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Podiatry - Importance of the Foot

by Paul Harradine(more info)

listed in bodywork, originally published in issue 122 - April 2006


Podiatry is a profession registered with the health professions council specializing in the treatment and diagnosis of conditions affecting the foot, and its related structures. Specialist areas of podiatric medicine have developed, ranging from wound care to surgery. However, the area that may be seen and most relevant to general wellbeing is that of the relation of the foot to gait dysfunction and related symptomology such as back, hip, knee and foot pain. This paper introduces the 'foot function' approach used by podiatrists in the treatment of such lower limb musculoskeletal dysfunction. An insight into podiatric theory should enable therapists working within this field a more holistic and multidisciplinary approach. It is the view of the authors that a closer working relationship between health therapists and podiatrists with an interest in movement dysfunction provides a better quality service for appropriate patients.

Anatomy of the foot


'People do not limp because they hurt, rather they hurt because they limp'
Dr H Dananberg

During a normal day we can take up to about 2000 steps. What if the way we take these steps is different both sides? Or, places stress upon body tissues that cannot cope without becoming damaged? Podiatry has been treating such gait related symptoms using varied theories and therapies since the profession began to develop in the eighteenth century. The publication of Biomechanical examination of the foot: Volume 1 and Normal and Abnormal function of the foot, volume II by Dr Root et al marked a major landmark in the development of foot orthopaedics. These volumes presented an innovative, systematic approach to the assessment and mechanical treatment of the foot and gait ailments.

Recently, further podiatric theories have emerged relating the foot to gait dysfunction and symptom presentations ranging from heel to lower back pain. Aberrant foot function can be a causative factor in people leaning forward while walking, failing to fully extend their knees in gait or lowering their arches too far (pronation). Such abnormal locomotive methods may then have symptomatic results. From the above examples it can be seen that foot function has a direct influence on our ability to remain pain free for normal daily activities, and so has a direct impact on our body and general health.

Role of the Foot in Gait Dysfunction and Symptoms

Before understanding abnormal, it is essential to first introduce the theory behind normal foot function.

Normal Foot Function

The basics – pronation and supination at the subtalar joint

The subtalar joint (STJ) is one of the largest joints in the foot and makes up part of the rearfoot complex. While the ankle joint may be seen as a hinge joint, supplying motion up (dorsiflexion) and down (plantarflexion), the subtalar joint supplies motion in all three directions (triplanar). These motions are joined together into pronation (lowering of the arch) and supination (raising of the arch):

Pronation at the STJ: Eversion, Abduction and Dorsiflexion

Supination at the STJ: Inversion, Adduction and Plantarflexion

In closed kinetic chain (with the foot at least partially weight bearing) pronation and supination cause the leg to move with the STJ. Pronation causes the leg to internally rotate and supination causes the leg to externally rotate. The reverse is therefore also true; internal leg rotation causes the STJ to pronate, and external leg rotation causes the STJ to supinate. Linking this to normal gait is relatively straightforward. At heel strike the leg is internally rotating and therefore the STJ is pronating, and following midfoot contact (midstance) the leg is externally rotating and the STJ is therefore supinating.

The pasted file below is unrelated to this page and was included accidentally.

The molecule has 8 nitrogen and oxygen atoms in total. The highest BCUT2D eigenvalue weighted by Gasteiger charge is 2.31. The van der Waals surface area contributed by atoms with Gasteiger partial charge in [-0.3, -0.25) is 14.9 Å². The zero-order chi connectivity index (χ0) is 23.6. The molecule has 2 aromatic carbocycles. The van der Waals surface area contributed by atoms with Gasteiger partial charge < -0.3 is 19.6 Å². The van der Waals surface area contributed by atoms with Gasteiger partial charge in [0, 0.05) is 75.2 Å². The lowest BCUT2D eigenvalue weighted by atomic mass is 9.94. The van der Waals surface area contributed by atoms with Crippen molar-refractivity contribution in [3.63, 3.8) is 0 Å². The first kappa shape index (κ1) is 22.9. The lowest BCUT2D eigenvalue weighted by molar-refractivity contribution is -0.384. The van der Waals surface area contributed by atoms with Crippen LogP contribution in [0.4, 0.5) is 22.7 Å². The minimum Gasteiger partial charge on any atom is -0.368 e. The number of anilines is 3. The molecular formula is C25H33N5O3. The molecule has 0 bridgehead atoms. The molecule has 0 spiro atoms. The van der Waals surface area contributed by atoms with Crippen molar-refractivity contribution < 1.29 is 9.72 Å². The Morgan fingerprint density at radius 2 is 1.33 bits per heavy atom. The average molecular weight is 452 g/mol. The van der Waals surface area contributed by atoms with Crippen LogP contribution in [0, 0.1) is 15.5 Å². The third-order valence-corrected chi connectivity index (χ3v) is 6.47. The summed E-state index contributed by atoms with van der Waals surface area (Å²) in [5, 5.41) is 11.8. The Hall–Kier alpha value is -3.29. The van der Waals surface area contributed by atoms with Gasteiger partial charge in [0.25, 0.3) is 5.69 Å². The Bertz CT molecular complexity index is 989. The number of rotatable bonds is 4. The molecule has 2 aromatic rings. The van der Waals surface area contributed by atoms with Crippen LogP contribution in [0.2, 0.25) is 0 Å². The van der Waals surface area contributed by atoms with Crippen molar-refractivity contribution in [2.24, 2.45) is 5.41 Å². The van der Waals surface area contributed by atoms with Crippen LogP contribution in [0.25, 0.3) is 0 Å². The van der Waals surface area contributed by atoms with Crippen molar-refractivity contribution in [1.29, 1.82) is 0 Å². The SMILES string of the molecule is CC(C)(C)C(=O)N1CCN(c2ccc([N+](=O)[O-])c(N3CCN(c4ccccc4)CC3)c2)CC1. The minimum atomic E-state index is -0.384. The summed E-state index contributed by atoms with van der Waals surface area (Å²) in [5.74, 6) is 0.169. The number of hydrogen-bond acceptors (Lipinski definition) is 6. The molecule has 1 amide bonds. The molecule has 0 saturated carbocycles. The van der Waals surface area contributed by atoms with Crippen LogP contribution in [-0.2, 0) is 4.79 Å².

The Basics – the Foot as a Pivot

Motion in the lower limb should be thought of as an upside-down pendulum of the body passing over the planted foot. In effect, humans walk by pulling themselves forward over the weight-bearing foot and this pull is mainly provided by the opposite limb as it swings forward. However for this to occur, the foot on the ground must allow the smooth passage of the body over it – essentially acting as a pivot. This pivoting is done through three 'rockers'; the rounded heel, ankle dorsiflexion and the forefoot extending around the digits (Figures 1-3). These foot pivoting motions allow us to place a foot in front of the body and transfer our centre of mass forward and over the stance limb. Vitally, it allows adequate extension of the hip and knee and therefore a stride with the torso remaining upright.


Anatomy of the foot

Anatomy of the foot

Anatomy of the foot

Abnormal Foot Function

The Basics – Pronation and Supination
The foot can be thought of as a see-saw. If you push up on one side of the see-saw, the other side will go down. If you push up on one side of the foot, the other side will go up or down depending on what side of the fulcrum (or 'axis') you are pushing. The harder the push, the harder the resulting force. Some feet have more force than normal, pronating the foot. These people tend to have resultant symptoms in structures that resist pronation (see Table 1). In addition, when the leg begins to externally rotate the foot has to resupinate. If the foot cannot resupinate because it is pronating with so much force, then the leg will not be able to externally rotate and abnormal compensation will result.

Table One - examples of structures that reduce pronatory moments (rotary forces)
that may be injured with excessive pronation and injury examples.

Plantar Fascia Plantar Fasciitis / Fasciosis